Wednesday, May 27, 2015
     

After spending 12 extraordinary days in Italy with my tour group, the time came all too soon when we had to go to the airport to fly home.

As we patiently worked our way through airport security lines, two of my fellow travelers said: "Well, after being immersed in all that beauty now we have to return home to ordinary days."

I just smiled, thinking that there is no such thing as "an ordinary day."

Yes, Italy had so much beauty in every city and every town. Everywhere we turned there was something special to see, with one delight after another.

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Claire:

Once upon a time, watching television was for Philistines. The uncultured masses would tune in to watch the latest sitcom every night, blissfully ignorant, while the intellectuals would sit in their ivory towers reading books, or at the very least saving their money for a subscription to a network like HBO or Showtime, where all the "artsy" television supposedly dwelled.

That's how the joke goes, anyway. These days, though, a few shows have me questioning the old adage that television is just for dummies and couch potatoes.

Jim:

Our most faithful fan does not live in Lehighton or Jim Thorpe or Tamaqua, or anywhere in the hard coal region.

No, he lives on the other side of the world. Dan Bloom is a freelance writer and ex-patriot, who resides in Taiwan where, he says, he is "buffeted around by Pacific typhoons every summer." Maybe that's why he worries a lot about climate change.

Jim:

There's an old saying: "They treat me like a mushroom. They keep me in the dark and feed me B.S." I know I'm a mushroom and hope that, at least, I may be a Portobello.

First off, there's the cosmic mystery. Where did the universe come from? If it's expanding, what is it expanding into? These questions give me butterflies in my stomach. I try hard never to think about them. I have butterflies right now. Let's change the subject.

Claire:

Writing down one's dirty secrets and posting them all over the web is de rigueur these days. It's hardly edgy or shocking to read the intimate details of a person's sex life, mental issues, or weight problems.

Heck, not too long ago a woman live-tweeted her miscarriage yup, that means she was writing about it on the Internet literally while it was happening.

JIM:

So Bradley Manning wants to be called Chelsea. I wonder how Chelsea Clinton feels about that.

Fort Leavenworth prison officials say he'll get no hormones and no surgery. Manning's lawyer calls this cruel and unusual punishment and vows to sue.

Advocates of transgender convicts claim (per recent news reports), "Self-castration, suicide and waves of desperation are byproducts of the denial of sex hormones to inmates yearning to switch genders." Sounds pretty grim, doesn't it?

I was sitting outside on my porch trying to decompress after a very long and stressful day when I noticed a bird land on one of the telephone wires in front of my house.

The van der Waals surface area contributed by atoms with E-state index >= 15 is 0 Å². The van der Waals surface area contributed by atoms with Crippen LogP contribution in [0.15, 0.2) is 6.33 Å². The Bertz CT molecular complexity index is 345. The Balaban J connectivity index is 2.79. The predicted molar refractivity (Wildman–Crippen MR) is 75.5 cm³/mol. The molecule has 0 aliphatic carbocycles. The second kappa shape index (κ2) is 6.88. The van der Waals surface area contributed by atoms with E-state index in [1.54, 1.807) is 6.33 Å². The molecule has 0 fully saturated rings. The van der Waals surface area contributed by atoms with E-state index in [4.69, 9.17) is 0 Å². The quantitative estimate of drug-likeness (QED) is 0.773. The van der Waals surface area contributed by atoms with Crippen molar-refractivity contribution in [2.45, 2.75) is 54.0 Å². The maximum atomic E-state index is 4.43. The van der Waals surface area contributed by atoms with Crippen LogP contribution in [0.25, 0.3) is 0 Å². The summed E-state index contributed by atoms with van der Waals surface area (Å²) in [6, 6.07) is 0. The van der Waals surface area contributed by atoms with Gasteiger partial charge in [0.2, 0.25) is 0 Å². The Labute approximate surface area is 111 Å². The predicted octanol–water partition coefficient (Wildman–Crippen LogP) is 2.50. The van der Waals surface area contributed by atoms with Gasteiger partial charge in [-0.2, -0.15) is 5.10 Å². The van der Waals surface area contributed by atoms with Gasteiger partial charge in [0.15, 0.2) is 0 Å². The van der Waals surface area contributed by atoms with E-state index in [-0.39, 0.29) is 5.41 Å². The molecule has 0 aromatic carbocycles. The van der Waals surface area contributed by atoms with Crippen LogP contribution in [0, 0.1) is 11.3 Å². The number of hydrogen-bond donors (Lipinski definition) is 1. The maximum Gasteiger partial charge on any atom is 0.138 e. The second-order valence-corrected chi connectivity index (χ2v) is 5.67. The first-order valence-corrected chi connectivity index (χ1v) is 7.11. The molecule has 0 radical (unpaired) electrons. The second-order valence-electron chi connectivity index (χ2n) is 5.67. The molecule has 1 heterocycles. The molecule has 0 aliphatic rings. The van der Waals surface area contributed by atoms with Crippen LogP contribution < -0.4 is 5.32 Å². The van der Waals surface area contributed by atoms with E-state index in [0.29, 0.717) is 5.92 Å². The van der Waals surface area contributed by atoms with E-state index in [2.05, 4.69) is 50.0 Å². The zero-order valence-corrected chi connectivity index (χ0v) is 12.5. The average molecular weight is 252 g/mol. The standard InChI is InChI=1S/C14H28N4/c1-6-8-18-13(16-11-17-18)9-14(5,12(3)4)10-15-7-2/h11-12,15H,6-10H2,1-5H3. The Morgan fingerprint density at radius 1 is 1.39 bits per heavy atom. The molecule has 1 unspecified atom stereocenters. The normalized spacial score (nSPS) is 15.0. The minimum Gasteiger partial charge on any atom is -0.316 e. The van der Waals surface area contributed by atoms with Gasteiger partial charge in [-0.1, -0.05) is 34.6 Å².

It was a very drab brown and black and looked kind of dirty to me.

Its feathers were a little ruffled and I thought to myself, "that is one ugly bird."

As if that bird read my mind, it scooted itself about a foot and a half further across the line and promptly pooped on my car window.

Ugly, telepathic AND mean-spirited.

I had to do a bit of a double take when I first read the headline. Surely this had to be some satirical piece disguised as actual news.

Nope. It's real.

"Pentagon deploys 'May I kiss you?' training."

I read it again and shook my head in disbelief.

It would seem that last week, the United States Air Force awarded a $10,000 contract to a company known as The Date Safe Project to provide three training sessions to servicemen and women to instruct them on consent and the prevention of sexual assault including bystander intervention. Each session lasts 60-90 minutes.

I love to be able to get away every now and again, even if only for a couple of days.

I enjoy the change of scenery and waking up someplace different, whether at the home of a friend or family member or even on an air mattress in my tent.

I am, however, really leery about staying in hotels and motels.

Over the years I have had some rather unpleasant experiences that make me cringe to even think about.

As a kid, my mom and I always spent a week "down the shore."

I remember the first time I used a computer.

I was quite intimidated by the thing and thought for sure I would break it.

The woman who was instructing me on its use assured me that there was no way, aside from hitting it with a hammer, that I could break this wonderful and mysterious piece of office equipment.

I don't remember much of what I was taught that first day, except for one thing she said decades ago: "Garbage in, garbage out" or GIGO.

GIGO is an acronym used in computer science that means that bad input will result in bad output.

I have noticed that there are certain things that people just don't talk about; things that are perfectly natural and perfectly human; and perfectly taboo for some reason.

One of those topics is, umm, bathroom habits.

Now, I know this subject may be a little uncomfortable for some of you, so I will try to ease you into it by addressing some non-taboo but relevant bathroom dilemmas.

First, there is the ongoing debate over the toilet paper roll being hung in either an over or under fashion.

Some people can become quite distressed if it is not hung correctly.